Looking for a more concrete way on how to get a resident visa in Mexico? Check out our personal experience on how we did it and got a 4-year visa in the process.
I have to be honest – getting a Mexico resident visa is getting harder these days. As a foreigner who applied in 2018, I’ve seen extreme changes in Mexico’s immigration system.
I did not plan to live here but COVID pushed me to put my roots in Mexico and I don’t regret it! The Mexico resident visa application was way easier before so I try my best to keep updating this post (backed up with my immigration lawyer).
In November 2021, Mexico stopped giving automatic 180-days visas to tourists because of the influx of Americans, Canadians, and Latin Americans that live here illegally.
Popular destinations like Cancun and Puerto Vallarta were flocked by immigration officers who checked every person’s visa validity. They would even hop in a bus/van from Cancun to Tulum for the sweep.
If you have a valid visa, this is not your problem. However, if you are a digital nomad who plans to live long-term in Mexico, you should not come here on a tourist visa to avoid problems.
In this post, I will share with you how I easily applied for a temporary resident visa in Mexico as a digital nomad. This visa is called non-lucrative, a type of visa suitable for remote workers and retirees.
I did the process with a lawyer (up to US$350 lawyer fees) and I found that path easier. If you want to get in touch with my lawyer, you may fill out this form and she will get back to you. I promise, she’s great!
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🛂 How to get a Mexico resident visa (step-by-step guide)
Step 1: Know where you are going to apply for the visa
I was already in Mexico when I decided to apply for a resident visa but when I hired a lawyer, I learned that I need to process it outside of the country.
The good thing is you can schedule your appointment without coming back to your home country. You can do it anywhere close by as long as it is not inside Mexico.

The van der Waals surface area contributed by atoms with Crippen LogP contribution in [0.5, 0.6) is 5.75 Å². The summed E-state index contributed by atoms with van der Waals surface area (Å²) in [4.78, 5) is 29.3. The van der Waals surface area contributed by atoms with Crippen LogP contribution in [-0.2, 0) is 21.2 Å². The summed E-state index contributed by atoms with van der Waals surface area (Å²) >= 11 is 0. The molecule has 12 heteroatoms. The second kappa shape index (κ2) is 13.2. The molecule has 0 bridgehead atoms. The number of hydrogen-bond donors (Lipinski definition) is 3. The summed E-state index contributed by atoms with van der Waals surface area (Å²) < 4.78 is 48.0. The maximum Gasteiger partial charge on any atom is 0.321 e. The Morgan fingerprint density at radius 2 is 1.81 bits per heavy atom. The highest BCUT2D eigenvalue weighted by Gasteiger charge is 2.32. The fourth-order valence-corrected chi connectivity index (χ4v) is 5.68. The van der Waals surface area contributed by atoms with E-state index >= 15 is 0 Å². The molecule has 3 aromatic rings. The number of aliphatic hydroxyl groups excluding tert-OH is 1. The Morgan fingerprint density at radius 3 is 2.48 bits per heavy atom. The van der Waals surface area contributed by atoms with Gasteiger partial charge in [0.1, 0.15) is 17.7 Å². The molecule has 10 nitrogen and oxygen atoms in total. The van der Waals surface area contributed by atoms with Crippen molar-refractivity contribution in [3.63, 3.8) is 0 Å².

In my case, Costa Rica was the closest and I also wanted to travel there so I chose the Mexican Embassy in Costa Rica to process my visa. Many American friends prefer Miami because they are also very lenient there.
Note that some consulates are more strict than others. Unfortunately, I do not have any direct intel about which embassies are the easiest. You will have to find that out for yourself.
Step 2: Schedule your interview
It used to be very easy to schedule an interview for your temporary Mexico resident visa but after COVID, everything became complicated.
At first, you can easily find a schedule using the Mexitel website but now, the consulates in the United States require you to send an e-mail to book an appointment. Everything is manual.
Together with this booking email, they will also send you the requirements. Some consulates have different requirements which are quite confusing! I am glad Costa Rica was super simple.
Make sure to give yourself 30 days before the interview for you to have enough time to complete your requirements. It’s not a long list but it can be tedious.
Step 3: Gather the requirements
Please note that the Mexican consulate will not process your application if your requirements are incomplete.
- Duly filled out Mexico resident visa application form that you can download here. I suggest you type and print instead of filling it out using a pen.
- Passport with 6 months validity (original and photocopy)
- Proof of financial capability for the last 3 months (bank statements with investments of at least US$35,000 or monthly employment salary of US$2,131)
- Passport photo (3.9 cm x 3.1 cm) with white background, no glasses, face clear
- Valid tourist visa in the country you are applying in (in my case, Costa Rica)
- Visa fees (which will be discussed later in detail)
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Step 4: Apostille your documents
The problem with not doing step #1 in your home country is that you have to apostille all these documents. Meaning, your country is certifying them true and correct.
What I did was grant power of attorney to my mother so she can have my documents apostilled in my home country without me being physically present. After which, she mailed all these documents for my application in Costa Rica.
You also need the bank statement to come from your bank (original, signed by the bank manager) although I never really tried to ask the bank to send it to me digitally.
In all my visa applications, I always make sure I have the original copy, especially if it’s a bank document. Just take the original statement to be sure.
Step 5: Go to your interview